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Audio Converters

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At a Glance
  • Metric Halo ULN-2

  • Lynx Studio Technology L22

Want to improve the sound quality of your recordings without spending $1,500 or more on a FireWire digital-audio device (see Reviews, October 2004 )? You might want to consider upgrading your current audio-conversion gear. We tested two dedicated converters—Metric Halo’s ULN-2 and Lynx Studio Technology’s L22—that leave the Mac’s built-in converters in the dust.

The portable, FireWire-based ULN-2 can handle 24-bit audio at 96kHz. It provides four inputs, as well as balanced 1⁄4-inch send-return jacks for routing to hardware effects units. Its eight outputs include pairs for master monitoring and routing, S/PDIF, and AES; it offers Word Clock in-and-out; and its two mike preamps sound great.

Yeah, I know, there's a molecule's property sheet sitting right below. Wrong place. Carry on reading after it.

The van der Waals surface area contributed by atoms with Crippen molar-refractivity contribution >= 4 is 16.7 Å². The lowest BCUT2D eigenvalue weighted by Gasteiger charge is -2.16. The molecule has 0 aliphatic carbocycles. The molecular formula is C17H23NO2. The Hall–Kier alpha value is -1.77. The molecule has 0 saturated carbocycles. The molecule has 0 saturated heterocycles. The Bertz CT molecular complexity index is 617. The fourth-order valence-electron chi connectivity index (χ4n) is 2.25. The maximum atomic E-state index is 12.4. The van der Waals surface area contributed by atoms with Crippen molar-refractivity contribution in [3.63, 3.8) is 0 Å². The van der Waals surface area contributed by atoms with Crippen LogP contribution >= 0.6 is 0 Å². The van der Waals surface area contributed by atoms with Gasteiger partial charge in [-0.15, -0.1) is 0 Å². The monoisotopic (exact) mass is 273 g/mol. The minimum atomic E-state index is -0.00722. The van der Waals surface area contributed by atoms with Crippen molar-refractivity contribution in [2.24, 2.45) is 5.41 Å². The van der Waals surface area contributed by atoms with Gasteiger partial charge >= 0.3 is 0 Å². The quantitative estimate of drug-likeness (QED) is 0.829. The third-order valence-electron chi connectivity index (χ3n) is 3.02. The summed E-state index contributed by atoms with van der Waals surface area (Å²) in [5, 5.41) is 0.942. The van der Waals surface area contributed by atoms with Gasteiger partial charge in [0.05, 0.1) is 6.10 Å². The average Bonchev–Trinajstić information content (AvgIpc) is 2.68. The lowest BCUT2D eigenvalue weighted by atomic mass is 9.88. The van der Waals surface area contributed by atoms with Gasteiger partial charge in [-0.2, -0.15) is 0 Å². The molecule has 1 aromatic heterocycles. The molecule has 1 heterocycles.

If you’d prefer a PCI card converter, the L22 is a first-rate choice. It offers two channels of 24-bit, 192kHz in-and-out, and it runs on balanced XLR cables that attach to it. A second cable supplies Word Clock timing control (via two BNC and XLR connectors), and you can buy expansion I/O cable modules for 16 channels of ADAT ($249), or eight channels of AES/EBU or S/PDIF ($469).

Both ship with software mixers that let you route any input to any output. One tip: download the latest drivers (and the L22’s firmware update) for maximum compatibility.

Macworld’s Buying Advice

For high-quality audio conversion, either unit will provide best-of-class performance. Metric Halo’s ULN-2 is a great choice if you want a portable converter that’ll connect to your Mac via FireWire. Lynx Studio Technology’s L22 isn’t portable and has no mike preamps, but it is less expensive.

At a Glance
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